What is the Nullification Crisis?

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  • Written By: James Doehring
  • Edited By: Lauren Fritsky
  • Last Modified Date: 18 October 2016
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The Nullification Crisis of 1832 involved the United States government wanting to enforce tariffs and South Carolina’s authority to nullify such laws. The tariffs of 1828 and 1832 had particularly negative economic implications for the state of South Carolina. When it became clear the tariffs would not be repealed, the state issued the Ordinance of Nullification, which declared both tariffs null and void within its boundaries. A new compromise tariff was issued in 1833, averting a possible confrontation between federal and South Carolinian troops.

During the economic downturn in the 1820s, South Carolina was mostly agricultural. The Tariff of 1828 was designed to protect American industries by imposing a tax on goods imported from other countries. This drove up prices of manufactured goods in South Carolina. It also reduced the amount of agricultural exports other countries bought from the United States. This law agitated citizens in South Carolina, who in turn looked to President Andrew Jackson to resolve the issue.


The president did not take action to repeal the tariff, but his vice president, John C. Calhoun, supported states’ rights to nullify these kinds of laws. The issue dominated state politics, and some factions began advocating nullification of the Tariff of 1828. The Tariff of 1832 turned out to be milder than the previous one, but was not enough to satisfy the citizens of the state. A state convention passed the Ordinance of Nullification on 24 November 1832, rendering both tariffs void within the state’s borders.

Andrew Jackson responded to the Nullification Crisis by dispatching seven naval vessels to the coast of South Carolina and strengthening federal fortifications in the state. He insisted that failure to pay the taxes of the tariffs would be tantamount to treason. A force bill was drafted that authorized the use of federal soldiers to enforce the tariff in the state. Meanwhile, Senator Henry Clay recognized the escalating conflict and initiated a new tariff bill that had the tariffs gradually taper off over a period of 10 years.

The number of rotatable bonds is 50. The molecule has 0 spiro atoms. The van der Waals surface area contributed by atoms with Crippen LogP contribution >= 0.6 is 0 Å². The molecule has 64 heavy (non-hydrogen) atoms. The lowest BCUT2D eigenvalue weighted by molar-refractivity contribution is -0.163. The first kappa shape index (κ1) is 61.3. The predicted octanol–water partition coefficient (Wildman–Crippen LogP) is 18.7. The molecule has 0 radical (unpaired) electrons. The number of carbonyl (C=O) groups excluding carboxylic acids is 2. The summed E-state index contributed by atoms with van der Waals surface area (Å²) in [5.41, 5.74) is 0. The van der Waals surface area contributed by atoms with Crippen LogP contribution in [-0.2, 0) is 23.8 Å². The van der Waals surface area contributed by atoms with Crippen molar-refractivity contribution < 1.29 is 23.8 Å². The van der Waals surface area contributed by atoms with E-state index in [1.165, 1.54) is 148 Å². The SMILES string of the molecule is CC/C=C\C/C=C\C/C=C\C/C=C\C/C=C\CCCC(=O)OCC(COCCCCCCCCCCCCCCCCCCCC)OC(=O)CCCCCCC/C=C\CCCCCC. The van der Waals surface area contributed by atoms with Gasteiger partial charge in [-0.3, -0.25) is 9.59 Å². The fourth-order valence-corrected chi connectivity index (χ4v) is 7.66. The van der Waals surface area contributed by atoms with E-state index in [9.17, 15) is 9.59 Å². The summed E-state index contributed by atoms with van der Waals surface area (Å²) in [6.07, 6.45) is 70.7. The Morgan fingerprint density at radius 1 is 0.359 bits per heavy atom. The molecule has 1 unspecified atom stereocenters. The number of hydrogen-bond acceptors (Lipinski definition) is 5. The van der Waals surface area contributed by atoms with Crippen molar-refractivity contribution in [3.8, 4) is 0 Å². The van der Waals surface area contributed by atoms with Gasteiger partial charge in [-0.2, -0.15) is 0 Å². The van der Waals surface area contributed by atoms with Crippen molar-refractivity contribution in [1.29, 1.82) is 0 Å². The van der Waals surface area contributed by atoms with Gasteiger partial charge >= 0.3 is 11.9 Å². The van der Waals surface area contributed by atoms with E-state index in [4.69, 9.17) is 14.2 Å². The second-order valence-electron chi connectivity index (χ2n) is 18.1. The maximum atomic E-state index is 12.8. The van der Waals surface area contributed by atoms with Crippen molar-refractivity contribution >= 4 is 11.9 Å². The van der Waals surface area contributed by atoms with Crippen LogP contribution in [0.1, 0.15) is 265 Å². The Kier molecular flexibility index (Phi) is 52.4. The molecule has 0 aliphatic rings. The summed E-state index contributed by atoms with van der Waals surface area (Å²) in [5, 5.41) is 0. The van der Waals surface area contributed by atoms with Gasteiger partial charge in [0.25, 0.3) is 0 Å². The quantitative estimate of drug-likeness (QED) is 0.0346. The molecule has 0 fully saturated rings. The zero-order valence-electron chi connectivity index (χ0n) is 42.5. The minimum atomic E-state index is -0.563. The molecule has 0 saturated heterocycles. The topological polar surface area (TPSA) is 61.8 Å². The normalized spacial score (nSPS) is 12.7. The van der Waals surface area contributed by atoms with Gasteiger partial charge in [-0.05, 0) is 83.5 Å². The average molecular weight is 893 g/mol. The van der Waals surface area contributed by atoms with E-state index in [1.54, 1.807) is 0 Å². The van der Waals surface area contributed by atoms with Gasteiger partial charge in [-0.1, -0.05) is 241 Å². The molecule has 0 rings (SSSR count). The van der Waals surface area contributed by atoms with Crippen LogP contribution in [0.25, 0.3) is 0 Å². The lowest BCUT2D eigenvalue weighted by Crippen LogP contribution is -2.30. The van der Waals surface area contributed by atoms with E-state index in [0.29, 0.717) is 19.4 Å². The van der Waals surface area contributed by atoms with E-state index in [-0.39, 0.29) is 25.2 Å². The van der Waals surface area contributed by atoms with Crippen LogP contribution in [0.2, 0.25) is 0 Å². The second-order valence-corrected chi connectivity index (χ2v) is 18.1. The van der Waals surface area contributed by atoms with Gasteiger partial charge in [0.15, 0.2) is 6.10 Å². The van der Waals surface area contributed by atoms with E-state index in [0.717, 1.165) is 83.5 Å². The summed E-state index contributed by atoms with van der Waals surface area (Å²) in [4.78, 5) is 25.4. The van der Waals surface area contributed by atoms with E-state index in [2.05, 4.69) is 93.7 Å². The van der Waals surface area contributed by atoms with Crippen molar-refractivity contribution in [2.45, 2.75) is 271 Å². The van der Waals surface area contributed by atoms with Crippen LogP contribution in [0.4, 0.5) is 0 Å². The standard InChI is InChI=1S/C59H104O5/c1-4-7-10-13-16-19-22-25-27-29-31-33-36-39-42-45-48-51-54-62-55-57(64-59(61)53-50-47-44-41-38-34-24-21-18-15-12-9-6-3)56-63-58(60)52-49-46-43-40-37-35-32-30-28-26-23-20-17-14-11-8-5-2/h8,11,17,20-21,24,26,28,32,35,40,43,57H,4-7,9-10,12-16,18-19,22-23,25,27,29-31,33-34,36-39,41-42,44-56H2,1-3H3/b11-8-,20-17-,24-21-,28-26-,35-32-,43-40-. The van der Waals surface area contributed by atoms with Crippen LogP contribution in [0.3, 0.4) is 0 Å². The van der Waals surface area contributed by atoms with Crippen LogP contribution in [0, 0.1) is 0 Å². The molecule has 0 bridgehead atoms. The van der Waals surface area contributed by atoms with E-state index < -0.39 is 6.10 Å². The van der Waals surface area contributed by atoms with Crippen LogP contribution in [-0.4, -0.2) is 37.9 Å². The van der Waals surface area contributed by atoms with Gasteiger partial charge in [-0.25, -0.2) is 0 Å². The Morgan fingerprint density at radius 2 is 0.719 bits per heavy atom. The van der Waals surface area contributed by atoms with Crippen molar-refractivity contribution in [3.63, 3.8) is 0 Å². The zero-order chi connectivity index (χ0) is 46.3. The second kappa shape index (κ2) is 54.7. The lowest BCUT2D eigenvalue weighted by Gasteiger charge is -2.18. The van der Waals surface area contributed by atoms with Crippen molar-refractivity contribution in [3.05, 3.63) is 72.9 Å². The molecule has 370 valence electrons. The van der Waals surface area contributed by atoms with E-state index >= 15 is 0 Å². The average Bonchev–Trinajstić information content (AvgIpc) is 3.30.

The Force Bill and Clay’s Compromise Tariff of 1833 were both passed on 1 March 1833. Though upset at the previous tariffs, other Southern states did not support South Carolina’s defiance of federal laws. The Ordinance of Nullification was soon repealed by South Carolina, and the latest tariff was accepted. The crisis did result in a reduced tariff, but the doctrine of states’ rights to nullification had been rejected.


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Post 2

@DentalFloss, The nullification crisis' significance was that events like it were also influential to the way that the government enforces things even to the present; these days many arguments still exist in government about the way that things become law, whether they be state or federal; though I do not imagine that a modern president would send naval ships to a state's coastline if its citizens refused to pay a tariff.

Post 1

Issues like these are some of the lesser-known things which led to the Civil War. While the stereotypical, easy answer for the Civil War's cause was slavery, the reality for many of the people of the southern states at the time was the importance of state rights over federal rights. For people with these feelings, events such as the tariff of 1832 and Nullification Crisis gave them the feeling that war was the only way to achieve what they felt was necessary.

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